But a recent experience with a battery replacement in an APC Smart UPS 750 left us asking the following question:

Why make the UPS' batteries hot-swappable but NOT clear the battery warning indicator upon replacing the old batteries?

APC's technical documentation for this unit notes:

"This UPS has an easy to replace, hot-swappable battery. Replacement is a safe procedure, isolated from electrical hazards. You may leave the UPS and connected equipment on during the replacement procedure."

The above is true. Although I was a bit afraid to swap the batteries without turning the unit off, nothing bad occurred during the swap. But replacing the battery module (actually two batteries) did not clear the Replace Battery LED on the front panel. 

So I waited a day to see if time would clear the LED, but the LED stayed on. 

Thus on June 24, 2009 I called APC on (800) 555-2725 and spoke with a support rep. The support rep informed me that to clear the Replace Battery LED I must power-cycle the UPS. For me that means I must also power-cycle the server that's plugged into the UPS, which is not acceptable for me. So I'll have to wait for a weekend night to power-cycle the UPS. 

The rep created an internal case for future reference, case #C1-1041119483. 

Here are some other relevant details from apcaccess, the Linux based program we use to monitor the UPS:

APC      : 001,040,1009
DATE     : Wed Jun 24 14:36:56 EDT 2009
HOSTNAME : kenya.[deleted]
RELEASE  : 3.12.4
VERSION  : 3.12.4 (19 August 2006) redhat
CABLE    : USB Cable
MODEL    : Smart-UPS 750
UPSMODE  : Stand Alone
STARTTIME: Sat Jun 20 13:40:37 EDT 2009
LINEV    : 123.1 Volts
LOADPCT  :  24.7 Percent Load Capacity
BCHARGE  : 100.0 Percent
TIMELEFT :  36.0 Minutes
MBATTCHG : 5 Percent
MINTIMEL : 3 Minutes
MAXTIME  : 0 Seconds
OUTPUTV  : 122.4 Volts
DWAKE    : -01 Seconds
DSHUTD   : 090 Seconds
LOTRANS  : 106.0 Volts
HITRANS  : 127.0 Volts
RETPCT   : 000.0 Percent
ITEMP    : 35.5 C Internal
BATTV    : 27.3 Volts
LINEFREQ : 60.0 Hz
LASTXFER : No transfers since turnon
TONBATT  : 0 seconds
CUMONBATT: 0 seconds
STATFLAG : 0x07000088 Status Flag
SERIALNO : AS0721121024
BATTDATE : 2009-06-18
NOMBATTV :  24.0
FIRMWARE : 51.13.D USB FW:7.3
APCMODEL : Smart-UPS 750
END APC  : Wed Jun 24 14:37:04 EDT 2009

Let us know if you have had a similar experience with an APC or other manufacturer's UPS.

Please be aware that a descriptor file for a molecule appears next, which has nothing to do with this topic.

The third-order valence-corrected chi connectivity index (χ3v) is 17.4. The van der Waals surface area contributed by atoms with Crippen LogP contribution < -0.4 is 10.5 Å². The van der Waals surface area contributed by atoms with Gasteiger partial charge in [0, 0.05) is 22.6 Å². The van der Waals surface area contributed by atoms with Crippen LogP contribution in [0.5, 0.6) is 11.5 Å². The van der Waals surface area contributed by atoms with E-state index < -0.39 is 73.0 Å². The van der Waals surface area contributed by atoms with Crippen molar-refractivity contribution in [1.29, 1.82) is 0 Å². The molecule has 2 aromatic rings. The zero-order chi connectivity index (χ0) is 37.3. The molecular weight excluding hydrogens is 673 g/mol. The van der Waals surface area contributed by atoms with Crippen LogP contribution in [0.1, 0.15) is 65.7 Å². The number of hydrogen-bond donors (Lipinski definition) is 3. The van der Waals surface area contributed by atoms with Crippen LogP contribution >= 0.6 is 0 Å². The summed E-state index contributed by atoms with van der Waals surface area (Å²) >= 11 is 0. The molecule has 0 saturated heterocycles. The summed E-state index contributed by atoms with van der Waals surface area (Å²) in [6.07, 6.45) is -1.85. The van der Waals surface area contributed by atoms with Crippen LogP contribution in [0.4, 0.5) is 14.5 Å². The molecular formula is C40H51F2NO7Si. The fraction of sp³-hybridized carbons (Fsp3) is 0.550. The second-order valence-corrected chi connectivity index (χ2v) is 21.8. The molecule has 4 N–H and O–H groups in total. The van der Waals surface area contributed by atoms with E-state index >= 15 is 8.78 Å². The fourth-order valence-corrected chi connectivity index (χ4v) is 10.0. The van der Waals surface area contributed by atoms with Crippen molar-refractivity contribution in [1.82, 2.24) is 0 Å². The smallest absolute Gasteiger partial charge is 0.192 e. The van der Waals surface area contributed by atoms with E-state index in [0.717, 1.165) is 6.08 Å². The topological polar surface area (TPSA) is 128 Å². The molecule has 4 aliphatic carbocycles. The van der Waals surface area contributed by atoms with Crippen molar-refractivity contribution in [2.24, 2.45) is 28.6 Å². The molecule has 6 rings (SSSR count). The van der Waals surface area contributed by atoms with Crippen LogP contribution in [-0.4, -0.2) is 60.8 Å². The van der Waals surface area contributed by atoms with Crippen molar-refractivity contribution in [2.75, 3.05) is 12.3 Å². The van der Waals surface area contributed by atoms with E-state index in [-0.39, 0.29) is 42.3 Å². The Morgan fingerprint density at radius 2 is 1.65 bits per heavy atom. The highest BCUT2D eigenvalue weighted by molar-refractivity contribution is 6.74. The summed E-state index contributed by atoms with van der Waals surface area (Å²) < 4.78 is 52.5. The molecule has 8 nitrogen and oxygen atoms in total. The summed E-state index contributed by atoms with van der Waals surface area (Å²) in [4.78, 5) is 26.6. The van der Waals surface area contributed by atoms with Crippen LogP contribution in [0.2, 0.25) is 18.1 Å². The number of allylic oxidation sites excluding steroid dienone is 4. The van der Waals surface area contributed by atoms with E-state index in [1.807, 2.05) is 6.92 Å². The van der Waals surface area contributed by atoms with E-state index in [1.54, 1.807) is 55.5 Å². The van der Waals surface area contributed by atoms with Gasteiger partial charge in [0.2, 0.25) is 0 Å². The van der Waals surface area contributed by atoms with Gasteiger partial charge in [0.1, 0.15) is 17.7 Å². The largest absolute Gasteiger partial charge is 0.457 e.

May 14, 2009

Google Service Outage on May 14, 2009

by J. Robert Burgoyne — last modified May 15, 2009 04:37 AM
Filed Under:

Users of Google services experienced slow service or interruptions in service on May 14, 2009. Here's what happened and what users should know.


Yesterday, Google suffered an outage that affected people using Google Calendar and Google Mail. The services were either unavailable or extremely slow.

In the past year, True Blade has become a big fan of Google Calendar, Google Contacts, and Google Mail. They've become critical to how we do our work and we highly recommend each of the services to our clients.

So when any of these services go down, we know first-hand that it's painful, and we understand that users are concerned.

It's especially frustrating that with technology problems the time required to restore service is often unknown. Nonetheless, we remain confident that Google aspires to high standards and that data saved on Google servers will always be safe, if not always available at every moment of the day or night.

More information about the Google Service Outage of May 14, 2009:

Official Google Blog 

NY Times Blog Entry on the Google Service Outage


Internet Connectivity from Taiwan to the USA circa 2009 - Excellent!

by J. Robert Burgoyne — last modified May 15, 2009 04:25 AM
Filed Under:

I've been visiting Taiwan since 1990 and the Internet here keeps getting better each year. Below are some notes on my experiences.

Photo of Longshan Temple, one of the oldest temples in Taipei, 300px x 450px.

Internet connectivity in Taiwan for residential users is available from the Cable TV company or via DSL, similar to the USA.

The residence where I'm staying uses a DSL vendor known as KBT or KB Telecom. KBT enforces PPPoE, but the Linksys WRT-54G router I installed handles the chore of establishing and maintaining the PPPoE connection.

The monthly service cost is NT$393 for the ADSL fee from + NT$279 for the ISP, So the total monthly service cost is NT$672 with a one year commitment. At today's exchange rate of US$1 = NT$32.864 the monthly cost is $20.45, including all taxes. The service is rated at 2Mbps down and 256 Kbps up. Such a deal!

The service is reliable and the Internet speeds are excellent. I'm getting 1,362 Kbps down and 207 Kbps up to Speakeasy's Seattle, Washington servers. Here's a comparison of the measured bandwidth from various ISPs.

I'm having no problem getting work done with our company's IMAP server & Plone webservers in New York and Virginia.